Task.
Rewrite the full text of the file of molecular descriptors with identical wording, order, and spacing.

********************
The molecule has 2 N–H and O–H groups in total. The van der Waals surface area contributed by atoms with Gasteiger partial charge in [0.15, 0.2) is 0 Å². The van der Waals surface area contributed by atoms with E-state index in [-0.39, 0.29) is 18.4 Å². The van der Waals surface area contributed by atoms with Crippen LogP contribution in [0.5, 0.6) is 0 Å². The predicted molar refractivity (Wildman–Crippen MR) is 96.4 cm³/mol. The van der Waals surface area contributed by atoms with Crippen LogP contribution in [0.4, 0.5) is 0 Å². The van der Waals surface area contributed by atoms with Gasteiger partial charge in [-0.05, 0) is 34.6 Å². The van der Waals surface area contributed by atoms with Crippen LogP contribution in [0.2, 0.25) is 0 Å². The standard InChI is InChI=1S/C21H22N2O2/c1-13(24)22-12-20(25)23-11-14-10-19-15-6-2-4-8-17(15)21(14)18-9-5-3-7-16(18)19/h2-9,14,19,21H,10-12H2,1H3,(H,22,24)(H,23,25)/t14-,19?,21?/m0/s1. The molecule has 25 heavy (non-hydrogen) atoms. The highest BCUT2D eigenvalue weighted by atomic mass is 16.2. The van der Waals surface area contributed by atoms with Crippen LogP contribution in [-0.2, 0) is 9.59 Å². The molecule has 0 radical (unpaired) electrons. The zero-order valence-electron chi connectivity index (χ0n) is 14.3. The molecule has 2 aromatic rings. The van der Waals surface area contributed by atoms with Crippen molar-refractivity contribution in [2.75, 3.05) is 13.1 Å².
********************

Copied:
The molecule has 2 N–H and O–H groups in total. The van der Waals surface area contributed by atoms with Gasteiger partial charge in [0.15, 0.2) is 0 Å². The van der Waals surface area contributed by atoms with E-state index in [-0.39, 0.29) is 18.4 Å². The van der Waals surface area contributed by atoms with Crippen LogP contribution in [0.5, 0.6) is 0 Å². The predicted molar refractivity (Wildman–Crippen MR) is 96.4 cm³/mol. The van der Waals surface area contributed by atoms with Crippen LogP contribution in [0.4, 0.5) is 0 Å². The van der Waals surface area contributed by atoms with Gasteiger partial charge in [-0.05, 0) is 34.6 Å². The van der Waals surface area contributed by atoms with Crippen LogP contribution in [0.2, 0.25) is 0 Å². The standard InChI is InChI=1S/C21H22N2O2/c1-13(24)22-12-20(25)23-11-14-10-19-15-6-2-4-8-17(15)21(14)18-9-5-3-7-16(18)19/h2-9,14,19,21H,10-12H2,1H3,(H,22,24)(H,23,25)/t14-,19?,21?/m0/s1. The molecule has 25 heavy (non-hydrogen) atoms. The highest BCUT2D eigenvalue weighted by atomic mass is 16.2. The van der Waals surface area contributed by atoms with Crippen LogP contribution in [-0.2, 0) is 9.59 Å². The molecule has 0 radical (unpaired) electrons. The zero-order valence-electron chi connectivity index (χ0n) is 14.3. The molecule has 2 aromatic rings. The van der Waals surface area contributed by atoms with Crippen molar-refractivity contribution in [2.75, 3.05) is 13.1 Å².